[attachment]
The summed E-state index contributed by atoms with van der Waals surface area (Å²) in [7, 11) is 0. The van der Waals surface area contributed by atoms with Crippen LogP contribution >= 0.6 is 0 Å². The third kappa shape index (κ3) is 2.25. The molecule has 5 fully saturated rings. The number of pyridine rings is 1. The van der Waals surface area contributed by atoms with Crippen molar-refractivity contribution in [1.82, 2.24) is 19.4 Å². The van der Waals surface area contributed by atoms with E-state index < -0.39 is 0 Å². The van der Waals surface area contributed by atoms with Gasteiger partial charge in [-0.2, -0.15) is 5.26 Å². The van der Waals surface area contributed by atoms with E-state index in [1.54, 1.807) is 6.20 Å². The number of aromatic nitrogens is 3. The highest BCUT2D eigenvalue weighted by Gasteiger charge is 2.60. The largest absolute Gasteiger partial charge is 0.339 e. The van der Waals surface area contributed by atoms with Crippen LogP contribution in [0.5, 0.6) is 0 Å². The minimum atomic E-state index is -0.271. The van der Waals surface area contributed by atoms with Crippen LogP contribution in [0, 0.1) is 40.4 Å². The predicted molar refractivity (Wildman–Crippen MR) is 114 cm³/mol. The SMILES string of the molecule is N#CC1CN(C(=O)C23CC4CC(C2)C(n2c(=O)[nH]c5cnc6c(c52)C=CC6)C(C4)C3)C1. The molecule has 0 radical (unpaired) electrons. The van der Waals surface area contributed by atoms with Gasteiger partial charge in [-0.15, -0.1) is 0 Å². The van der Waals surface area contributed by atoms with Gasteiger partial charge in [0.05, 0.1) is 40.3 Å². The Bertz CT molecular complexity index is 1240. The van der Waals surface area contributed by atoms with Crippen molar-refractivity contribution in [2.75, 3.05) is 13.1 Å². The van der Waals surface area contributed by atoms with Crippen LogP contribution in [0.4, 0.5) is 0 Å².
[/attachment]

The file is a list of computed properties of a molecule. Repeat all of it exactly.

The summed E-state index contributed by atoms with van der Waals surface area (Å²) in [7, 11) is 0. The van der Waals surface area contributed by atoms with Crippen LogP contribution >= 0.6 is 0 Å². The third kappa shape index (κ3) is 2.25. The molecule has 5 fully saturated rings. The number of pyridine rings is 1. The van der Waals surface area contributed by atoms with Crippen molar-refractivity contribution in [1.82, 2.24) is 19.4 Å². The van der Waals surface area contributed by atoms with E-state index < -0.39 is 0 Å². The van der Waals surface area contributed by atoms with Gasteiger partial charge in [-0.2, -0.15) is 5.26 Å². The van der Waals surface area contributed by atoms with E-state index in [1.54, 1.807) is 6.20 Å². The number of aromatic nitrogens is 3. The highest BCUT2D eigenvalue weighted by Gasteiger charge is 2.60. The largest absolute Gasteiger partial charge is 0.339 e. The van der Waals surface area contributed by atoms with Crippen LogP contribution in [0.5, 0.6) is 0 Å². The minimum atomic E-state index is -0.271. The van der Waals surface area contributed by atoms with Crippen LogP contribution in [0, 0.1) is 40.4 Å². The predicted molar refractivity (Wildman–Crippen MR) is 114 cm³/mol. The SMILES string of the molecule is N#CC1CN(C(=O)C23CC4CC(C2)C(n2c(=O)[nH]c5cnc6c(c52)C=CC6)C(C4)C3)C1. The molecule has 0 radical (unpaired) electrons. The van der Waals surface area contributed by atoms with Gasteiger partial charge in [-0.15, -0.1) is 0 Å². The van der Waals surface area contributed by atoms with Gasteiger partial charge in [0.05, 0.1) is 40.3 Å². The Bertz CT molecular complexity index is 1240. The van der Waals surface area contributed by atoms with Crippen molar-refractivity contribution in [2.75, 3.05) is 13.1 Å². The van der Waals surface area contributed by atoms with Crippen LogP contribution in [0.4, 0.5) is 0 Å².